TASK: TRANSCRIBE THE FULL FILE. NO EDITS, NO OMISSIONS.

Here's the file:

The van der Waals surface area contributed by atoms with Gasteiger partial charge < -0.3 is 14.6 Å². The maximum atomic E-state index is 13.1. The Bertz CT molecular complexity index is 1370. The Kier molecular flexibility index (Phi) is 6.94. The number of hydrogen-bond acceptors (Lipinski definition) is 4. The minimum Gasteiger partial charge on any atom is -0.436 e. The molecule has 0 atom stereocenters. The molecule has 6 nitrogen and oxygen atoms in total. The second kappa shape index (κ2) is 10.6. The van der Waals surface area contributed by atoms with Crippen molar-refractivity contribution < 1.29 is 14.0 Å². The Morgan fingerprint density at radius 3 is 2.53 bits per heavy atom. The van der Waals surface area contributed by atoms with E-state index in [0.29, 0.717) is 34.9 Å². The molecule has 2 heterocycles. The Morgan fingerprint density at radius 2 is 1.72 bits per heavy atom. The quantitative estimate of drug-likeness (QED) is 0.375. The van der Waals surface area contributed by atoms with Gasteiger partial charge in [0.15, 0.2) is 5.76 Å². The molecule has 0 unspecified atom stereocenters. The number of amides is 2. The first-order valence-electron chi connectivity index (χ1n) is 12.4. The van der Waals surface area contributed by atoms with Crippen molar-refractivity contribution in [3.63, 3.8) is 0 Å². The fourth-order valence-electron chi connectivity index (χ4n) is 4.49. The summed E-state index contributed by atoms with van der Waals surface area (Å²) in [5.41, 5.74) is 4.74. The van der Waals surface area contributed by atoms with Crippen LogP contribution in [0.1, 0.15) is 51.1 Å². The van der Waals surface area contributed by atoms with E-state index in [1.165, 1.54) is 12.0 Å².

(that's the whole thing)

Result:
The van der Waals surface area contributed by atoms with Gasteiger partial charge < -0.3 is 14.6 Å². The maximum atomic E-state index is 13.1. The Bertz CT molecular complexity index is 1370. The Kier molecular flexibility index (Phi) is 6.94. The number of hydrogen-bond acceptors (Lipinski definition) is 4. The minimum Gasteiger partial charge on any atom is -0.436 e. The molecule has 0 atom stereocenters. The molecule has 6 nitrogen and oxygen atoms in total. The second kappa shape index (κ2) is 10.6. The van der Waals surface area contributed by atoms with Crippen molar-refractivity contribution < 1.29 is 14.0 Å². The Morgan fingerprint density at radius 3 is 2.53 bits per heavy atom. The van der Waals surface area contributed by atoms with E-state index in [0.29, 0.717) is 34.9 Å². The molecule has 2 heterocycles. The Morgan fingerprint density at radius 2 is 1.72 bits per heavy atom. The quantitative estimate of drug-likeness (QED) is 0.375. The van der Waals surface area contributed by atoms with Gasteiger partial charge in [0.15, 0.2) is 5.76 Å². The molecule has 0 unspecified atom stereocenters. The number of amides is 2. The first-order valence-electron chi connectivity index (χ1n) is 12.4. The van der Waals surface area contributed by atoms with Crippen molar-refractivity contribution in [3.63, 3.8) is 0 Å². The fourth-order valence-electron chi connectivity index (χ4n) is 4.49. The summed E-state index contributed by atoms with van der Waals surface area (Å²) in [5.41, 5.74) is 4.74. The van der Waals surface area contributed by atoms with Crippen LogP contribution in [0.1, 0.15) is 51.1 Å². The van der Waals surface area contributed by atoms with E-state index in [1.165, 1.54) is 12.0 Å².